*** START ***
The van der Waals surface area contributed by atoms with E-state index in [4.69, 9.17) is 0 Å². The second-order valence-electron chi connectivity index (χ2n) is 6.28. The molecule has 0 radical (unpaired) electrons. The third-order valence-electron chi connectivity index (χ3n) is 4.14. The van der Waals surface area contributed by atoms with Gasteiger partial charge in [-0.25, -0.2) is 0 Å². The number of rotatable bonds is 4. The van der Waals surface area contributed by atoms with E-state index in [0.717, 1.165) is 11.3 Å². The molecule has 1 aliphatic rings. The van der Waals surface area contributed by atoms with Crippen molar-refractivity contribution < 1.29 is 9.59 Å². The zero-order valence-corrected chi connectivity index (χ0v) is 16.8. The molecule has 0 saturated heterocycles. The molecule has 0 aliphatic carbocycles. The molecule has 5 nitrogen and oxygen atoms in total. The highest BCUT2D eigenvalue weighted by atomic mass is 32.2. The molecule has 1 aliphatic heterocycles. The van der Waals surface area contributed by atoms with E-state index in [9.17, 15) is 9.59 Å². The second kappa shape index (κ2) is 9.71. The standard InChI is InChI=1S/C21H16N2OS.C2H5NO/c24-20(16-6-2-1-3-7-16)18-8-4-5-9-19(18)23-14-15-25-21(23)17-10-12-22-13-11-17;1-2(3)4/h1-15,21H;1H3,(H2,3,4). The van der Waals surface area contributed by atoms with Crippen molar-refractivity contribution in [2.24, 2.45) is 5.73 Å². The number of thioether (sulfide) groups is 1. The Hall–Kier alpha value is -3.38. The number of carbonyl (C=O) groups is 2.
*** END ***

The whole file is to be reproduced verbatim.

The van der Waals surface area contributed by atoms with E-state index in [4.69, 9.17) is 0 Å². The second-order valence-electron chi connectivity index (χ2n) is 6.28. The molecule has 0 radical (unpaired) electrons. The third-order valence-electron chi connectivity index (χ3n) is 4.14. The van der Waals surface area contributed by atoms with Gasteiger partial charge in [-0.25, -0.2) is 0 Å². The number of rotatable bonds is 4. The van der Waals surface area contributed by atoms with E-state index in [0.717, 1.165) is 11.3 Å². The molecule has 1 aliphatic rings. The van der Waals surface area contributed by atoms with Crippen molar-refractivity contribution < 1.29 is 9.59 Å². The zero-order valence-corrected chi connectivity index (χ0v) is 16.8. The molecule has 0 saturated heterocycles. The molecule has 0 aliphatic carbocycles. The molecule has 5 nitrogen and oxygen atoms in total. The highest BCUT2D eigenvalue weighted by atomic mass is 32.2. The molecule has 1 aliphatic heterocycles. The van der Waals surface area contributed by atoms with E-state index in [9.17, 15) is 9.59 Å². The second kappa shape index (κ2) is 9.71. The standard InChI is InChI=1S/C21H16N2OS.C2H5NO/c24-20(16-6-2-1-3-7-16)18-8-4-5-9-19(18)23-14-15-25-21(23)17-10-12-22-13-11-17;1-2(3)4/h1-15,21H;1H3,(H2,3,4). The van der Waals surface area contributed by atoms with Crippen molar-refractivity contribution in [2.24, 2.45) is 5.73 Å². The number of thioether (sulfide) groups is 1. The Hall–Kier alpha value is -3.38. The number of carbonyl (C=O) groups is 2.